But now I'm wondering: is it OK for witches to sing that song?

Munchkinning in Madison


Dear MM:

My friend, you're golden to go, and here's why:

By virtue of the fact that we're insane enough to call ourselves witches, anything with the word “witch” on it ipso facto (as Professor Marvel would say) automatically belongs to us.

So: when it comes to “Ding Dong,” feel free to dance, sing, and ring the bells out. It's our song, and we'll sing if we want to.

To be sure, I would recommend a certain amount of situational editing. Boss Warlock can fondly recall hearing the dulcet strains of “Ding Dong the Nazz Is Dead” ("Which old nazz? the nazzty nazz!") on the streets of Paganistan after the unlamented demise of the late Jerry Falwell,

Last modified on
Recent comment in this post - Show all comments
  • Jamie
    Jamie says #
    Mr. Posch, One major thing I can't forgive Falwell for, is his response to 9/11. We Pagans were the first people he blamed. "Y
13 Things I Learned from "The Wizard of Oz"

1.  Being a Christian can get in the way of saying things that really need to be said.

2.  Even if you do manage to make it back home before the twister hits, they still might not be able to help you.

3.  Watch out for falling farmhouses.

4.  Only bad witches are ugly.

5.  Possession is 12/13ths of the law.

6.  Some people without brains do an awful lot of talking.

Last modified on
Recent Comments - Show all comments
  • Steven Posch
    Steven Posch says #
    And if you really want to succeed, you need to befriend Animal (Lion), Vegetable (Scarecrow), and Mineral (Tin Man). And if that'
  • Anne Forrester
    Anne Forrester says #
    And if the Scarecrow is "TO KNOW", the Tin Man is "TO WILL", and the Cowardly Lion is "TO DARE"; they all need to work together wi
Yellow Brick Road to Awakening Spread - Symbols from the Wizard of Oz

As I mentioned in my post A Halloween Divination Spread:

When it comes to spreads--positions for Tarot/Oracle cards, Runes, charms or other divinatory objects--it's easier than you may think to create custom layouts based on holidays, stories, songs, sacred texts, deities or themes using symbols for positions.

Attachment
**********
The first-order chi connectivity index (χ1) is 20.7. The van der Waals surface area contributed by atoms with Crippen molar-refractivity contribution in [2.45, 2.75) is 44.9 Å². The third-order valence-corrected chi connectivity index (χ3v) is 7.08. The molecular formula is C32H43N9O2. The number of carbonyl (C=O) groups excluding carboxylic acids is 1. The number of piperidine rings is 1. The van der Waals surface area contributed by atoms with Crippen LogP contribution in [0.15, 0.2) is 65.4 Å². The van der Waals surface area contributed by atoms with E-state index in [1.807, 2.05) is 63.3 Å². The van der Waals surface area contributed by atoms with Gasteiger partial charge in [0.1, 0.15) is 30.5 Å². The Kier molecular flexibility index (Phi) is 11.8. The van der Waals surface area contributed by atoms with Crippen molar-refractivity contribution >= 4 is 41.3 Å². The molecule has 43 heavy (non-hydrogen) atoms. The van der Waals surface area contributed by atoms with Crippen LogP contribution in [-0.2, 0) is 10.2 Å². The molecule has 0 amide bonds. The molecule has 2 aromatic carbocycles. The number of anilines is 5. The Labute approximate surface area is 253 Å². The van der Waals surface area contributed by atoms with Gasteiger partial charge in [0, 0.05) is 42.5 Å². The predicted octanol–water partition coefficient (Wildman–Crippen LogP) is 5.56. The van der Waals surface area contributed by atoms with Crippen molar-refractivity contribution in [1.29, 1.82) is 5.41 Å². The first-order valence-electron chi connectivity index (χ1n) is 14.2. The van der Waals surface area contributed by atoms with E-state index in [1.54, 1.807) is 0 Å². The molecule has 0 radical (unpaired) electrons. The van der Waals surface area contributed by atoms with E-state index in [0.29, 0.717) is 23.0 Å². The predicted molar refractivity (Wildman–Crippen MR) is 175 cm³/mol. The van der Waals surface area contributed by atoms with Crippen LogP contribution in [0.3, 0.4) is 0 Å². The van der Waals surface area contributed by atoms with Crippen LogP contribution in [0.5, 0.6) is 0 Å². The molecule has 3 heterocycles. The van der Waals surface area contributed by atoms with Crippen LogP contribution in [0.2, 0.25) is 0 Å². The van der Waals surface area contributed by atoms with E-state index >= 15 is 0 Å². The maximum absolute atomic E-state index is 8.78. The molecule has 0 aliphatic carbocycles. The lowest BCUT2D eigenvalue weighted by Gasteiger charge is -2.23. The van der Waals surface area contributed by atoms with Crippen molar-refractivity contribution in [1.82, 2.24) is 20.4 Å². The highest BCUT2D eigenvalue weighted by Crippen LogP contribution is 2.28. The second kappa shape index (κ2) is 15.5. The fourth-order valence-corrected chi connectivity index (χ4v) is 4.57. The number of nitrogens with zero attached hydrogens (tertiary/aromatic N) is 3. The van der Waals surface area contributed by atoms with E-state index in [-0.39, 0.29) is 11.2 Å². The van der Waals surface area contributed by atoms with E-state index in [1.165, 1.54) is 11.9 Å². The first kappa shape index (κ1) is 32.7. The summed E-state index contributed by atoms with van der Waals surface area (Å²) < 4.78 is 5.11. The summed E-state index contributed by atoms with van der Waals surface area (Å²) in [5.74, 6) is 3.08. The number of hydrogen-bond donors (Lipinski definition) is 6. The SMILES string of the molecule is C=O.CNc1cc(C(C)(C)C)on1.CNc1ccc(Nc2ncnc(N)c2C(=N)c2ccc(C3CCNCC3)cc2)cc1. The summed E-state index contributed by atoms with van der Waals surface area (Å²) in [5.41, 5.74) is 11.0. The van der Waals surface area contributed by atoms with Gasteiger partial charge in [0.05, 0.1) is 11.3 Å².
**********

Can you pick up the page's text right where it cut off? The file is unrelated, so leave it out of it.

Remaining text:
Last modified on
Recent Comments - Show all comments
  • Anthony Gresham
    Anthony Gresham says #
    I've read that L. Frank Baum was a theosophist so it's not too surprising that there should be a lot of layered meaning in "The Wi
  • Janet Boyer
    Janet Boyer says #
    Interesting! I didn't know that, Anthony.

Posted by on in Culture Blogs
Taking a Slitch

You know the song I mean. The one that begins:

Let the joyous news be spread....

Just to refresh your memory: first, the house begins to pitch. Then the kitchen takes a slitch, and lands on the wicked witch. In the middle of a ditch, no less. How humiliating.

It had been raining off and on for a week before we got to the festival site, and there were mud slicks everywhere. A friend of ours came limping into camp, clearly a little the worse for wear.

"What happened to you?" someone asked.

Last modified on

Posted by on in Culture Blogs
St. Margaret Hamilton Rides Again

Wicca-schmicca. The iconic witch of the 20th century is Margaret Hamilton, the Wicked Witch of the West. If you've ever wondered why she's green, any Midwesterner can tell you. Tornado skies really are that color.

My friend Stephanie and I are big Wizard of Oz folks. Is that really a filmic epiphany of the Triple Goddess there in Munchkinland, or are you just glad to see me?

Stephanie's doorbell hasn't worked for years. Why have it repaired when you can hang a Bell Out of Order: Please Knock sign on your front door instead? For all I know, the doorbell actually does work.

Last modified on
Recent Comments - Show all comments
  • Ruth Pace
    Ruth Pace says #
    the stereotyped picture of a witch came out before Wizard of Oz - half-healed bruises will take on a greenish tint. Add to the pic
  • Lizann Bassham
    Lizann Bassham says #
    Being a good Christian Witch, I do so love this story

Additional information